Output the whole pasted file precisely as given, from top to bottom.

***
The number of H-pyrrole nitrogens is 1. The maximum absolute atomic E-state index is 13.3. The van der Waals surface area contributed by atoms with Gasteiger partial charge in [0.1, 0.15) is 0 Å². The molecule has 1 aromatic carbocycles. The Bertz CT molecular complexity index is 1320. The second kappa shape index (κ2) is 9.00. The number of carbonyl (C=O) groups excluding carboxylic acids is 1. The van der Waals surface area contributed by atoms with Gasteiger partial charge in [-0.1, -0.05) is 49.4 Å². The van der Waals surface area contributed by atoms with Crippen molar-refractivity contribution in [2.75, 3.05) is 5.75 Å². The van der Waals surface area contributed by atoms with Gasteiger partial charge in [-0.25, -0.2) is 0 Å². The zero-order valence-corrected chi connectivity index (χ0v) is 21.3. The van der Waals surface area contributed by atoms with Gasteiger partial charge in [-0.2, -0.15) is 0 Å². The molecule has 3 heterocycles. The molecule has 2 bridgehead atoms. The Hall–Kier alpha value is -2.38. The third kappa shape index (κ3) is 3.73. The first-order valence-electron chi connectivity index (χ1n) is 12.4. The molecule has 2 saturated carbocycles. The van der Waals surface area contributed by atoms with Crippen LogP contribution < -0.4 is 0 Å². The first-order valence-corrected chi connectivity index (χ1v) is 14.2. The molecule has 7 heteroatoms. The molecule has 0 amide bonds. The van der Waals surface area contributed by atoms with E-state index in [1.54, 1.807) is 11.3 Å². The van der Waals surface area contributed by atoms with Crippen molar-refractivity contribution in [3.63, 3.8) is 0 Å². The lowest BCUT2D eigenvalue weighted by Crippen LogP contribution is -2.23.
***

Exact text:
The number of H-pyrrole nitrogens is 1. The maximum absolute atomic E-state index is 13.3. The van der Waals surface area contributed by atoms with Gasteiger partial charge in [0.1, 0.15) is 0 Å². The molecule has 1 aromatic carbocycles. The Bertz CT molecular complexity index is 1320. The second kappa shape index (κ2) is 9.00. The number of carbonyl (C=O) groups excluding carboxylic acids is 1. The van der Waals surface area contributed by atoms with Gasteiger partial charge in [-0.1, -0.05) is 49.4 Å². The van der Waals surface area contributed by atoms with Crippen molar-refractivity contribution in [2.75, 3.05) is 5.75 Å². The van der Waals surface area contributed by atoms with Gasteiger partial charge in [-0.25, -0.2) is 0 Å². The zero-order valence-corrected chi connectivity index (χ0v) is 21.3. The van der Waals surface area contributed by atoms with Gasteiger partial charge in [-0.2, -0.15) is 0 Å². The molecule has 3 heterocycles. The molecule has 2 bridgehead atoms. The Hall–Kier alpha value is -2.38. The third kappa shape index (κ3) is 3.73. The first-order valence-electron chi connectivity index (χ1n) is 12.4. The molecule has 2 saturated carbocycles. The van der Waals surface area contributed by atoms with Crippen LogP contribution < -0.4 is 0 Å². The first-order valence-corrected chi connectivity index (χ1v) is 14.2. The molecule has 7 heteroatoms. The molecule has 0 amide bonds. The van der Waals surface area contributed by atoms with E-state index in [1.54, 1.807) is 11.3 Å². The van der Waals surface area contributed by atoms with Crippen molar-refractivity contribution in [3.63, 3.8) is 0 Å². The lowest BCUT2D eigenvalue weighted by Crippen LogP contribution is -2.23.